In a recent Wisconsin speech, GOP Presidential candidate Rick Santorum stirred supporters with a tale of assault on American democracy and tradition. "I was just reading something last night, from the State of California…I think it's seven or eight of the California system of universities don't even teach an American history course. It's not even available to be taught," he said. "Just to tell you how bad it's gotten in this country, where we're trying to disconnect the American people from the roots of who we are, so they have an understanding of what ...

April 21, 2012 | Maurice Carter Columnist | Columnists

Morgan: Hats off to entrepreneurs

Call up the office of County Clerk Jackie Smith, and if she's not there to answer, you'll hear her cheery voicemail declaring, "It's a beautiful day in Newton County!"

Indeed, it is a beautiful day in Newton County since the announcement yesterday of a $1 billion investment by Baxter International in a plant at Stanton Springs that will employ 1,000 to 1,500 workers to make blood-related products. Newton County Chamber of Commerce President Hunter Hall calls the project a "game-changer" for this neck of the woods. Commission Chair Kathy Morgan takes sentimental pride in the ...

April 19, 2012 | Barbara Morgan | Columnists

Perugino: It’s still the spending

I know I've already used this famous slogan of Bill Clinton from his last presidential campaign a number of times, but holy cow Batman, we are drowning in endless preaching on increasing revenue (secret word for taxes) and totally ignoring spending.

The Buffett Rule - what a masterful misdirection play used to avert attention from the gargantuan spending and to invoke class warfare. Under the Buffett Rule, businesses and families earning $1 million will pay a minimum 30 percent effective tax rate. The president says those Americans aren't paying enough, and as proof he points to billionaire Warren Buffett ...

April 19, 2012 | William Perugino | Columnists

Travis: A special thank you

Recently my youngest granddaughter had surgery at Children's Healthcare of Atlanta at Scottish Rite. It was my first experience with a children's hospital, and it was an eye-opener. The staff and facility could not be more welcoming and child friendly.

The nurses wear brightly colored T-shirts to appear less threatening. The rooms have chairs which can be made into beds for parents, and mothers are allowed to sleep in the hospital beds with their children, even in pediatric intensive care.

April 17, 2012 | Paula Travis | Columnists

Yarbrough: Shepherd Center rebuilds lives and uplifts spirits

Those of you who regularly check this space know this, but to the newcomers out there: I am a whiner.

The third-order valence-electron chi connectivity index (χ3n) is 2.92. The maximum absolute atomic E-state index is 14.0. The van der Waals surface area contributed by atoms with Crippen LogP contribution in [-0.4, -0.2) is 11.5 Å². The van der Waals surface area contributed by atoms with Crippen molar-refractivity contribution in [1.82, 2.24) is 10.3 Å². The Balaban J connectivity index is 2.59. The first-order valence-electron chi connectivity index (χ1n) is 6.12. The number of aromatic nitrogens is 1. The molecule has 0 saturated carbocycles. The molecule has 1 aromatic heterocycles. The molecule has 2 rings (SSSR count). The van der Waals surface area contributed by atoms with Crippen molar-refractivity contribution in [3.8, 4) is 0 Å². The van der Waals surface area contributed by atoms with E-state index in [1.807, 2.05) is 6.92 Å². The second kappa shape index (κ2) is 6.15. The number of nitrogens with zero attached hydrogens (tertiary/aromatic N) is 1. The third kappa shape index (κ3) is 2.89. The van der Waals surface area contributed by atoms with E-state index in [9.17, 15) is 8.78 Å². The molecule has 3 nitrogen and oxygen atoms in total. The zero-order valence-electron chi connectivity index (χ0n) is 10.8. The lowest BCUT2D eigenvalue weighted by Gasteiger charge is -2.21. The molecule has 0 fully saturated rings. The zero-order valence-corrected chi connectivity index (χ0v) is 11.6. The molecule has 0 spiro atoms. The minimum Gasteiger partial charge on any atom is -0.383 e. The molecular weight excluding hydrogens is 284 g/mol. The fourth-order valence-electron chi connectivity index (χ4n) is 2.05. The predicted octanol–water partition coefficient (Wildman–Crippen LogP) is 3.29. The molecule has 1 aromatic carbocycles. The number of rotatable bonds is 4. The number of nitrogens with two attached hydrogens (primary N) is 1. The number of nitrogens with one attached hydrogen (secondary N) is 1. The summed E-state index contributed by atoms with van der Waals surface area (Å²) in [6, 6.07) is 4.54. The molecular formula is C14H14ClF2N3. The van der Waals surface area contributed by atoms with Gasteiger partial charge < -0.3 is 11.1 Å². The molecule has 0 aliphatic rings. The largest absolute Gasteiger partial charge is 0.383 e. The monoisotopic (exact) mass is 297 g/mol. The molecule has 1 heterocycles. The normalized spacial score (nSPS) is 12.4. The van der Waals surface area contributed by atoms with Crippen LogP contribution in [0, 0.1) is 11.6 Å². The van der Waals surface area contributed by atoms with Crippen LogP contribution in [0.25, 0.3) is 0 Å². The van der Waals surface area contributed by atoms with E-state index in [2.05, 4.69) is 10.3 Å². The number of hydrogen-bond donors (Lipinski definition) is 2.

Like Goldilocks, I whine when the porridge is too hot. I whine when the porridge is too cold. But unlike Goldilocks, I whine even when the glop is just right.

April 17, 2012 | Dick Yarbrough | Columnists

Cushman: In life, conflicts are sometimes necessary

Driving my children to and from various events earlier this week, we had a discussion about what makes a good story. They are both working on writing a book (as am I - we'll see who finishes first).

Stories, I explained, are interesting because they have conflict. There are most often two forces that push against each other. In classic stories, it's good versus evil. Really interesting stories have subplots, which reflect conflicts within conflicts.

April 14, 2012 | Jackie Gingrich Cushman | Columnists

Gahwiler: Students’ apathy towards learning

What's become of our society? Our youth? Our parenting? Children used to dream of being able to go to middle school instead of working in factories, let alone high school. Why has the parenting become so laissez-faire that our teens no longer wish to learn and become educated? Why has the "education" system lowered its standards simply to accommodate for the lacking of our generation? Why is our society sacrificing education and knowledge for the sake of schooling?

Our dropout rates are decreasing, but each teenage generation as a whole seems to care less about education than the previous ...

April 14, 2012 | Robert Gahwiler | Columnists

Carter: Changing the blame game

The 1970s were described famously by novelist Tom Wolfe as the "Me Decade" in a 1976 article in New York Magazine.

If I were asked to pin a label on the period we live in today, I would call this the "Who? Me!?" decade.

April 14, 2012 | Maurice Carter | Columnists

Obama and Romney at the starting gate

Any doubt that Mitt Romney would win the Republican presidential nomination vanished when Rick Santorum left the race. It also marked the end of Romney's time as the defining figure in the overall contest for the White House.

April 14, 2012 | By Scott Rasmussen | Columnists

Waiting for the perfect robot

On a warm day, back in the dark ages when Richard Milhous Nixon was the Emperor of DC and double-knit polyester was the darling of the fashion industry, I was scouring my school's library for something good to read. I had already polished off Thomas Edison's biography, every "Three Investigators" detective story I could find, and a piece about the father of the telegraph: Samuel F.B. Morse. And then I found it - a big, hardcover book on robots. Robots!

April 14, 2012 | David McCoy | Columnists

Morgan: All work, no play

Outside of Chinese sweat shops, Americans are by-and-large regarded as the hardest working people on earth. This is particularly true when compared to the long-time history of less-work-and-more-play written into law in major European nations. That practice may be on the decline because of the massive government debt crises in places like Italy, Spain, Portugal and Greece, among others. Ample pensions, early retirement and long vacations contribute to the imbalance in government revenues that is threatening the stability of those countries - and leading to riots in many places contesting the cuts to pensions, play and pay.

April 12, 2012 | Barbara Morgan | Columnists